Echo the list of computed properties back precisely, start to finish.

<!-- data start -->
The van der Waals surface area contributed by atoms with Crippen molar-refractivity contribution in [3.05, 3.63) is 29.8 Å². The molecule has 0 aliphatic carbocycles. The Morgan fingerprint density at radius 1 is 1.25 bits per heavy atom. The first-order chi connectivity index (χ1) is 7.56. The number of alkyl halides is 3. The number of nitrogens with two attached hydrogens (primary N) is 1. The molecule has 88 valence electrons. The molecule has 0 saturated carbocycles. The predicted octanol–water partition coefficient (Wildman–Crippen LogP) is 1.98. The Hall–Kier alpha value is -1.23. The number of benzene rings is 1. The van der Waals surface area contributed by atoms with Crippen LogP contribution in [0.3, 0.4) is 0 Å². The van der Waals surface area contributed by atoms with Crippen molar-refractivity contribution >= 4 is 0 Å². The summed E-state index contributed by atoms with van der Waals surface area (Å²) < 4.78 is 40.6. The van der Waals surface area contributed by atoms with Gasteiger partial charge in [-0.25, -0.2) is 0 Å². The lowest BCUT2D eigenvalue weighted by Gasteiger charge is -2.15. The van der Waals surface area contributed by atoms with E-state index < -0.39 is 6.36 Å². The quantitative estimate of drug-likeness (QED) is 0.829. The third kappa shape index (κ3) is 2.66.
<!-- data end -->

The van der Waals surface area contributed by atoms with Crippen molar-refractivity contribution in [3.05, 3.63) is 29.8 Å². The molecule has 0 aliphatic carbocycles. The Morgan fingerprint density at radius 1 is 1.25 bits per heavy atom. The first-order chi connectivity index (χ1) is 7.56. The number of alkyl halides is 3. The number of nitrogens with two attached hydrogens (primary N) is 1. The molecule has 88 valence electrons. The molecule has 0 saturated carbocycles. The predicted octanol–water partition coefficient (Wildman–Crippen LogP) is 1.98. The Hall–Kier alpha value is -1.23. The number of benzene rings is 1. The van der Waals surface area contributed by atoms with Crippen LogP contribution in [0.3, 0.4) is 0 Å². The van der Waals surface area contributed by atoms with Crippen molar-refractivity contribution >= 4 is 0 Å². The summed E-state index contributed by atoms with van der Waals surface area (Å²) < 4.78 is 40.6. The van der Waals surface area contributed by atoms with Gasteiger partial charge in [-0.25, -0.2) is 0 Å². The lowest BCUT2D eigenvalue weighted by Gasteiger charge is -2.15. The van der Waals surface area contributed by atoms with E-state index < -0.39 is 6.36 Å². The quantitative estimate of drug-likeness (QED) is 0.829. The third kappa shape index (κ3) is 2.66.